Further information can be found within Policy 42: Prevention of, and Response to, Sexual Violence
Confidentiality for University of Waterloo Health Care Professionals and Police Services
It is important to note that Regulated Health Care Professionals (e.g. doctors, nurses, social workers, psychiatrists, etc.) working on campus have Limits to Confidentiality to which they abide as directed by their Regulatory College or body.
If you are:
- A regulated Health Care Professional - please connect directly with your Regulatory College or body for information
- The patient or client of a Regulated Health Care Professional on campus - please connect directly with your health care professional if you have questions about their limits to confidentiality
It is also important to note that University of Waterloo Police Services have Limits to Confidentiality to which they abide as Police Officers. For example, Campus Police are obligated to inform Waterloo Regional Police of a Disclosure or Report of Sexual Violence that is brought to their attention, when intimate partner violence is occurring, there are public safety concerns or the matter relates to an ongoing charge or investigation.
Please connect with Police Services or SVPRO if you have questions about disclosing or reporting to Campus Police.
Confidential Off-Campus Support
If someone wants to speak to a confidential support off campus, we encourage you to connect them with the Sexual Assault Support Centre of Waterloo
Listen without Judgement
- Use all of your best active listening skills
- Provide space for them to control the pace and content of what they share
- Survivors have experienced a loss of their power and control, and a violation of their autonomy - you can allow them to take some control back as they disclose
- Validate their feelings
- Recognize that survivors will experience a range of feelings, some of which may seem conflicting to what you anticipate. All their feelings and reactions are valid
- Be empathetic
- Acknowledge that survivors experience many fears, barriers and stigma: fear of not being believed; fear they will be blamed or judged; beliefs and encouragement to keep silent about anything connected to sex, sexual violence, or mental health impacts; discrimination based on racism, sexism, homophobia, transphobia, ableism, classism, religious intolerance such as Islamaphobia, and more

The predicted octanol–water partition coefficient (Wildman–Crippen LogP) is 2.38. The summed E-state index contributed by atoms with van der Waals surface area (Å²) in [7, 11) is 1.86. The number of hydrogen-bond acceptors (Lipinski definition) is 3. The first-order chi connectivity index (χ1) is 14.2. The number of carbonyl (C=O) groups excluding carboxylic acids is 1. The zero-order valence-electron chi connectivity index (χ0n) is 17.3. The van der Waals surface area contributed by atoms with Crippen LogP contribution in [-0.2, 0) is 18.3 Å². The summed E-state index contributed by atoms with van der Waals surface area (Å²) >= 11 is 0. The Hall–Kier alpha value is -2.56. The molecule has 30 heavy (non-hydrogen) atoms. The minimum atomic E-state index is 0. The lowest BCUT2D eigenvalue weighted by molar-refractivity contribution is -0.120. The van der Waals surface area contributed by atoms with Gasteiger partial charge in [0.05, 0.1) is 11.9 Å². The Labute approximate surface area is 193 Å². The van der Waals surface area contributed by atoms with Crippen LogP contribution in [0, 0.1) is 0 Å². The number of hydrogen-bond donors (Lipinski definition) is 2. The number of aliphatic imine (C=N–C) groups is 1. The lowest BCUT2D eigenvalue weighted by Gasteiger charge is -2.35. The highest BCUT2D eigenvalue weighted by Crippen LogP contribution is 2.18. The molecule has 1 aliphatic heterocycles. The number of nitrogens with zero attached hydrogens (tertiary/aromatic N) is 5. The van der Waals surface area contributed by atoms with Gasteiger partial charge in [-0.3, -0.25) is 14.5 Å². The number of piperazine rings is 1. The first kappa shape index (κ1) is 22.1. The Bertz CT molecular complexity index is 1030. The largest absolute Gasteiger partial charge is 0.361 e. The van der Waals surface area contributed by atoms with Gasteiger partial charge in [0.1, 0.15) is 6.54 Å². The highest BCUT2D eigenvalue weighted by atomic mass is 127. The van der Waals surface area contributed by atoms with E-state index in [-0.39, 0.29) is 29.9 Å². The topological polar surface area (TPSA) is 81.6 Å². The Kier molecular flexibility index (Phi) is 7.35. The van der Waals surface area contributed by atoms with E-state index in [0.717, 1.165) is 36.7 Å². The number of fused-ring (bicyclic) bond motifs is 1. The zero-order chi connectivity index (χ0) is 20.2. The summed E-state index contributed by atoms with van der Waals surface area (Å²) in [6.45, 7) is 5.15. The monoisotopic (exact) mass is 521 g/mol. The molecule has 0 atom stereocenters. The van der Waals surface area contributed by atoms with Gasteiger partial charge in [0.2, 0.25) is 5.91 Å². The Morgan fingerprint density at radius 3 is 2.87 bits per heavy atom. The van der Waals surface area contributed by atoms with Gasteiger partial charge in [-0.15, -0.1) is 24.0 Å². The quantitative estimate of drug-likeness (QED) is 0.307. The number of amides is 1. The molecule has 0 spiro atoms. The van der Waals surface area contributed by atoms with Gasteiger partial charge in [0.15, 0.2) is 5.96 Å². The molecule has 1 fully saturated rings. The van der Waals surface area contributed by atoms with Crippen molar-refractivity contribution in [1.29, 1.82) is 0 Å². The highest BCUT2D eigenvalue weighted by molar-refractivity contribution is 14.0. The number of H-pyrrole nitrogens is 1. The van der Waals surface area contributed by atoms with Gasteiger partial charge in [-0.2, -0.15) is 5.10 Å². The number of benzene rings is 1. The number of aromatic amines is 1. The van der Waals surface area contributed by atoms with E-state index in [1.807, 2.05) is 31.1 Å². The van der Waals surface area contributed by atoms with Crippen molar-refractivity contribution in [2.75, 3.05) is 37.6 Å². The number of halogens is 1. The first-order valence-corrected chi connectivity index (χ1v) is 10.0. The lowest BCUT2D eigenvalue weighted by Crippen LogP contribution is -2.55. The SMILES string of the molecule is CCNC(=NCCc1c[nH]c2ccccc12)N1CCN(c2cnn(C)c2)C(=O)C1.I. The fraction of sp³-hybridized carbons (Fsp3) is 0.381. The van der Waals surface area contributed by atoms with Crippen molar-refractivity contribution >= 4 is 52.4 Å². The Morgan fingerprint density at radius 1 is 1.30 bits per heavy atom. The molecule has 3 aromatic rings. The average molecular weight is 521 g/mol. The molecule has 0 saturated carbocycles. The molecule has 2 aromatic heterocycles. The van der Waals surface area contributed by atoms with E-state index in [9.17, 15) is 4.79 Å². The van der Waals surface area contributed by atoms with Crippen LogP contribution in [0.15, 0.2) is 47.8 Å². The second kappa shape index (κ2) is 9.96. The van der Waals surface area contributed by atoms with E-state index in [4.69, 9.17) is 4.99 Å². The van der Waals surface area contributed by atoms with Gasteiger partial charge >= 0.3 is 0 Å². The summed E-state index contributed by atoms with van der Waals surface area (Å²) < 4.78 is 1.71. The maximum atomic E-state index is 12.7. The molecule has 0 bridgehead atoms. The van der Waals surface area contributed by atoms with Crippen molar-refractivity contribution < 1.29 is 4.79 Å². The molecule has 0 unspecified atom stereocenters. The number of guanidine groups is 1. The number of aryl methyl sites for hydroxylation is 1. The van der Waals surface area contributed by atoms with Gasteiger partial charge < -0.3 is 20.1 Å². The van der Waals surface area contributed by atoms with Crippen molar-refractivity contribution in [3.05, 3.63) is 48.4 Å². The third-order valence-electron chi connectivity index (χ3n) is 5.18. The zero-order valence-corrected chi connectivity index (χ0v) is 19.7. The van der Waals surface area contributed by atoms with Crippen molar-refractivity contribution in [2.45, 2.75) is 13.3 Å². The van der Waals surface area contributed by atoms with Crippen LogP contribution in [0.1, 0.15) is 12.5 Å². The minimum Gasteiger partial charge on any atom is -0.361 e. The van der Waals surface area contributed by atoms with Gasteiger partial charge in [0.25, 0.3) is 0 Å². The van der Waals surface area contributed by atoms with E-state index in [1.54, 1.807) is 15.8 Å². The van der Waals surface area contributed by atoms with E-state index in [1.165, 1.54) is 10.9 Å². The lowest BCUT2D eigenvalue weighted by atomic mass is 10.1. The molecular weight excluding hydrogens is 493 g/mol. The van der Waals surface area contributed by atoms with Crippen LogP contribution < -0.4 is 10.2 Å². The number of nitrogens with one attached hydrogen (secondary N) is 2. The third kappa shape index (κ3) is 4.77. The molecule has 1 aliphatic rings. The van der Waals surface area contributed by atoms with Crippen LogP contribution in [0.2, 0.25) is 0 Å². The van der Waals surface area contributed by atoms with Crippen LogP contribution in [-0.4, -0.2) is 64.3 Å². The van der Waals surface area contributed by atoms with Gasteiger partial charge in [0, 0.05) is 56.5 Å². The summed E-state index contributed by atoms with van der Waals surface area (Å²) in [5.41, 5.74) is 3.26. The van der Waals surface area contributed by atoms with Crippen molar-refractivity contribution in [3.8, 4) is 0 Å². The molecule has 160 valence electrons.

- Thank them for telling you
- It takes a lot of courage to speak about such experiences. And they are demonstrating they trust you. It can be impactful for you to acknowledge both
- Assure them it was not their fault
- Nothing a survivor does or does not do justifies an act of sexual violence. But survivors have internalized rape culture myths, and often believe it is their fault and/or they should have done something differently. It can be impactful to refocus on the actions and behaviour of the person who caused harm
- Remind them that consent is freely given, reversible, informed, enthusiastic and specific
- There are many myths about consent, and survivors have internalized these, believing that they should have been ‘more communicative’. It can be impactful to refocus on the actions of the person initiating sexual activity and whether their behaviour met the definition of consent. Check out Planned Parenthood's helpful Consent Resource
- Ask how you can help and if they would like information about resources
- Recognize that each person will need different resources and that they may not be ready to seek further support
- Model consent
- Survivors have experienced a violation of their boundaries. Be self-aware: do not touch without consent, be aware of personal space
- Dismissing them
- Minimizing their experiences